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Thank you so much for such a wonderful, relaxing visit. Beautiful room with a great view. Delicious breakfast and lovely hospitality....
- Lana
Amazing location and perfect place to spend the night! Thank you for everything, will definitely be back!
- Gary and Meagan
What a great way to start our 25th anniversary vacation! Birds of a Feather is our first B&B stay - loved it! Just 2 nights,...
- Leanne & Chuck Cullember
We found this place on the internet as it was close to the Olympic View golf club and we had a family wedding there on Saturday. The...
- Liz and Darren Elliott
It's a long story, but I'll leave it at the fact that this trip almost didn't happen. It was only overnight, but the lord brought...
- Leanne Howard
"A very pleasant stay for our 25th anniversary! Good food, lovely room & excellant service! Thanks so much."     
- Brad & Donna
Thank you for welcoming us into your most beautiful home. The stay was perfect! We will be back :-)
- Roxanna, Kaiden & Marek
Thank you so much for the lovely time. The room and view were fabulous and we quite enjoyed watching the many different birds...
- Nadine and Jesse
How very lucky we were to have found this beautiful, peaceful place. From the moment we arrived, we felt "at home". Even in a rainy...
- Reed & Theresa
We had a wonderful stay here and wished we could stay longer.  The breakfast was delicious and very filling :)  Thank you for the...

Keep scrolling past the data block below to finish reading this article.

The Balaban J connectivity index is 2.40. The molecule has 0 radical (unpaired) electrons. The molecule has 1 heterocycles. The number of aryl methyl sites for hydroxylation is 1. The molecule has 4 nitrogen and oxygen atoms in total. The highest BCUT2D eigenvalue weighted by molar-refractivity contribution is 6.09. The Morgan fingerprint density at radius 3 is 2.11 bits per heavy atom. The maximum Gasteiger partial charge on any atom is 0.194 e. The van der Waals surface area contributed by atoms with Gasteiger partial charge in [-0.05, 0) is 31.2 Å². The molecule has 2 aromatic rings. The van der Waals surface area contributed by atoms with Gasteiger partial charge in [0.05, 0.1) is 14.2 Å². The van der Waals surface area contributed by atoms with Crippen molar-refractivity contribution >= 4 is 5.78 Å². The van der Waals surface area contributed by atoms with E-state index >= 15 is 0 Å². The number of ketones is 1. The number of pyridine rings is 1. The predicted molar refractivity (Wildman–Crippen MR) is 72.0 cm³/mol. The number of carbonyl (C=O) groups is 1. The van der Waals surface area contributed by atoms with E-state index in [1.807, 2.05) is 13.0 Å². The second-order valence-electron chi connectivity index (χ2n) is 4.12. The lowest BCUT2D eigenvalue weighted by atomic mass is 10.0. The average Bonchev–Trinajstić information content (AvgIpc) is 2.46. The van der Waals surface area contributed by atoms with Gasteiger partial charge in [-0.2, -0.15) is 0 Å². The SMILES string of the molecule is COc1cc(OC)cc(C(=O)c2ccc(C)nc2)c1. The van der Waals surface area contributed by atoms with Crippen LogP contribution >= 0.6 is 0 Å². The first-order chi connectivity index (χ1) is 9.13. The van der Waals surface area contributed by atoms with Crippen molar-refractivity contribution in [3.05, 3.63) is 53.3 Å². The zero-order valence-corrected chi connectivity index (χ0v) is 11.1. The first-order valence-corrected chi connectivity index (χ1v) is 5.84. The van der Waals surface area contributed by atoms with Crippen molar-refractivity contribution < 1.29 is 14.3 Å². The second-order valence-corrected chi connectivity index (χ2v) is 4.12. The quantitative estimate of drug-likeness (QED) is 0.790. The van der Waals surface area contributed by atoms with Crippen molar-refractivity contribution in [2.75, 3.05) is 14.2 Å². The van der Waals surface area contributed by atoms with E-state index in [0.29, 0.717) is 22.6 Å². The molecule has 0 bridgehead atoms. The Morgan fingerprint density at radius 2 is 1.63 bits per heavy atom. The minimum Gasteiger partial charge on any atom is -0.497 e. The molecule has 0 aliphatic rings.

- Ivy and Crawford

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Archibald Menzies (1754 - 1842)

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Archibald MenziesArchibald Menzies was born in 1754 at Styx, an old branch house of the Menzies of Culdares near Perthshire in Scotland. Nearly all of the Menzies in the vicinity of Castle Menzies were either gardeners or botanists; an old record shows that seven of this name were employed at the same time at the Castle gardens. It was here that Archibald Menzies received his first lessons in botany, and where he later added new varieties of trees discovered during his travels.

Menzies studied both botany and medicine in Edinburgh, and later became assistant to a surgeon in Carnarvon. He entered the Royal Navy and served on the Halifax Station in Nova Scotia.

"He has been several years on the Halifax Station in His Majesty's service as a surgeon, where he has paid unremitting attention to his favourite study of botany, and through the indulgence of the Commander-in-Chief had good opportunities afforded him," stated a 1786 letter of introduction to Sir Joseph Banks of Kew Gardens.

Menzies was delighted to be appointed surgeon to an expedition around Cape Horn to the North Pacific with the ship Prince of Wales, a voyage which took nearly three years. He sent back plants and brought home a ship's company in good health.